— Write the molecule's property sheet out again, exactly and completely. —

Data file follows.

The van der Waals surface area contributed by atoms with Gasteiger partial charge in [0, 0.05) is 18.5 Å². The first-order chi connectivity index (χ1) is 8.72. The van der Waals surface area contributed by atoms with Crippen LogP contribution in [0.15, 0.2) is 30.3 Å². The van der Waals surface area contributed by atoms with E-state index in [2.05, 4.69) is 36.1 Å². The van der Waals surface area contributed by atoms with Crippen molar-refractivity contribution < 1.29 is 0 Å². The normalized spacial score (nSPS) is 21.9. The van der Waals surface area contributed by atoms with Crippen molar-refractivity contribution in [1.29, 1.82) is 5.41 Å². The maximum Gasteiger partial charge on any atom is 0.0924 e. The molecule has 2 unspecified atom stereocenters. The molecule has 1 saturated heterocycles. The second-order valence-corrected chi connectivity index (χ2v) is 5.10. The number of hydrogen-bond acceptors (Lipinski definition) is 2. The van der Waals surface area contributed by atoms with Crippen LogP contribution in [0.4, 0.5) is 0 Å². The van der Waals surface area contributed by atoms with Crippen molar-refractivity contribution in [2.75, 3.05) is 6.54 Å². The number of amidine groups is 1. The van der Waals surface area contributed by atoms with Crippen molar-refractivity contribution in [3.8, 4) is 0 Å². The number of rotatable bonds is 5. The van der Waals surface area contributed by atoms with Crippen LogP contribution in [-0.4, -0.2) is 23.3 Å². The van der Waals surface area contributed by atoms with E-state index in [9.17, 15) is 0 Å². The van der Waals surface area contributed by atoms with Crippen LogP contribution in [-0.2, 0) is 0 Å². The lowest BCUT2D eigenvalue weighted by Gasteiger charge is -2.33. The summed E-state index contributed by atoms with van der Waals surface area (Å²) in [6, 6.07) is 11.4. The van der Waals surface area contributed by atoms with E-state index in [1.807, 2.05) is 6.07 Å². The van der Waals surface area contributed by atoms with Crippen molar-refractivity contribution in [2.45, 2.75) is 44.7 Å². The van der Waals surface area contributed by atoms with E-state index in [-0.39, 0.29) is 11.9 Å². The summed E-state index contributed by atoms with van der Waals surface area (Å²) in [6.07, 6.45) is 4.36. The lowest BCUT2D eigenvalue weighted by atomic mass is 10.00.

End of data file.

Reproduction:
The van der Waals surface area contributed by atoms with Gasteiger partial charge in [0, 0.05) is 18.5 Å². The first-order chi connectivity index (χ1) is 8.72. The van der Waals surface area contributed by atoms with Crippen LogP contribution in [0.15, 0.2) is 30.3 Å². The van der Waals surface area contributed by atoms with E-state index in [2.05, 4.69) is 36.1 Å². The van der Waals surface area contributed by atoms with Crippen molar-refractivity contribution < 1.29 is 0 Å². The normalized spacial score (nSPS) is 21.9. The van der Waals surface area contributed by atoms with Crippen molar-refractivity contribution in [1.29, 1.82) is 5.41 Å². The maximum Gasteiger partial charge on any atom is 0.0924 e. The molecule has 2 unspecified atom stereocenters. The molecule has 1 saturated heterocycles. The second-order valence-corrected chi connectivity index (χ2v) is 5.10. The number of hydrogen-bond acceptors (Lipinski definition) is 2. The van der Waals surface area contributed by atoms with Crippen LogP contribution in [0.4, 0.5) is 0 Å². The van der Waals surface area contributed by atoms with Crippen molar-refractivity contribution in [2.75, 3.05) is 6.54 Å². The number of amidine groups is 1. The van der Waals surface area contributed by atoms with Crippen molar-refractivity contribution in [3.8, 4) is 0 Å². The number of rotatable bonds is 5. The van der Waals surface area contributed by atoms with Crippen LogP contribution in [-0.4, -0.2) is 23.3 Å². The van der Waals surface area contributed by atoms with E-state index in [9.17, 15) is 0 Å². The van der Waals surface area contributed by atoms with Crippen LogP contribution in [-0.2, 0) is 0 Å². The lowest BCUT2D eigenvalue weighted by Gasteiger charge is -2.33. The summed E-state index contributed by atoms with van der Waals surface area (Å²) in [6, 6.07) is 11.4. The van der Waals surface area contributed by atoms with E-state index in [1.807, 2.05) is 6.07 Å². The van der Waals surface area contributed by atoms with Crippen molar-refractivity contribution in [2.45, 2.75) is 44.7 Å². The van der Waals surface area contributed by atoms with E-state index in [-0.39, 0.29) is 11.9 Å². The summed E-state index contributed by atoms with van der Waals surface area (Å²) in [6.07, 6.45) is 4.36. The lowest BCUT2D eigenvalue weighted by atomic mass is 10.00.